John Romero

By: Joe Alterio
October 28, 2010

When Wolfenstein 3D was released in 1992, its innovations seemed obvious — as though it must have already existed in the inky ether between videogame players. JOHN ROMERO (born 1967)’s gameplay design — your gun barrel in the center bottom of the screen, your vitals listed below, a portrait of your avatar’s face; the placement of the player inside the experience, akin to breaking down the fourth wall in the theater — has since become the basic archetype of the FPS (first-person shooter), a videogame genre that reflects and channels adolescent rage (at yourself, your culture, your impotence in its various forms) so effectively that it’s now pervasive. This is too bad, because the videogame industry has grown corpulent and stagnant thanks to gory, angry, half-assed ripoffs of Wolfenstein 3D, not to mention Romero’s Doom and Quake. Still, it takes a special type of visionary to re-examine a medium’s bedrock assumptions; as minimalism was to modern art, and film noir to cinema, so the FPS has been to videogames. It’ll take more than a BFG9000 to contain the tide that Romero’s vision spawned.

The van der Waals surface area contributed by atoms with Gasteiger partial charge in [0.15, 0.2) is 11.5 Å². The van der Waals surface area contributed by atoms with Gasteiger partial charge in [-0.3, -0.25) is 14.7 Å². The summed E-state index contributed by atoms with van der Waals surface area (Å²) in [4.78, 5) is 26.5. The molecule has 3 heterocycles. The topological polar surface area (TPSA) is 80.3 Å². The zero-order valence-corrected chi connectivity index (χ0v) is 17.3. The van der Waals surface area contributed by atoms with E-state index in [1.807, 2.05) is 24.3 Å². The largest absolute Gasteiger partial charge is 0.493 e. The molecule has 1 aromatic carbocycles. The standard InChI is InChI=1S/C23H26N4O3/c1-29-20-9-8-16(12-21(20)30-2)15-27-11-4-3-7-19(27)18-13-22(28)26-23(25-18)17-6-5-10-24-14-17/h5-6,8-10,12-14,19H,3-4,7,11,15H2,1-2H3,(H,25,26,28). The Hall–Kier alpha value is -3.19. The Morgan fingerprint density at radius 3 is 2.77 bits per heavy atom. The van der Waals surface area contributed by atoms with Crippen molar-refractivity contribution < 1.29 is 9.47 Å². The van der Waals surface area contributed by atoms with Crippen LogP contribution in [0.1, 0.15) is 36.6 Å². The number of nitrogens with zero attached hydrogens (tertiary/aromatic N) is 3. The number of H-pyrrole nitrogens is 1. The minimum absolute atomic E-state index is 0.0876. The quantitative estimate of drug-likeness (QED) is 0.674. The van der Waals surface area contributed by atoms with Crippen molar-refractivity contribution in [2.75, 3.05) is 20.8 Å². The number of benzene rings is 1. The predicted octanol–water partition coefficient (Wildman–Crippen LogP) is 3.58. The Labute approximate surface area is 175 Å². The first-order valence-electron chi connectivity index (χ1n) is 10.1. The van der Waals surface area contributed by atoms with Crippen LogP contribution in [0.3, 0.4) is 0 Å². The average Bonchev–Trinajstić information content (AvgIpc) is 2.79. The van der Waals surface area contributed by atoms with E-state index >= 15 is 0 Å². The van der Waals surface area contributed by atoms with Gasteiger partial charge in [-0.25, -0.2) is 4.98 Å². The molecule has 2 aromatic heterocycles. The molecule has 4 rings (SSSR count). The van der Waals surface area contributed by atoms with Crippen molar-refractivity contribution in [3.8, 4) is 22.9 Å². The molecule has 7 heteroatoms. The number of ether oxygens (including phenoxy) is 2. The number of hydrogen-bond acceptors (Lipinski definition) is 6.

— Text and Illustration by Joe Alterio. To view a gallery of Alterio’s illustrations for HiLobrow, click here.


On his or her birthday, HiLobrow irregularly pays tribute to one of our high-, low-, no-, or hilobrow heroes. Also born this date: Francis Bacon.

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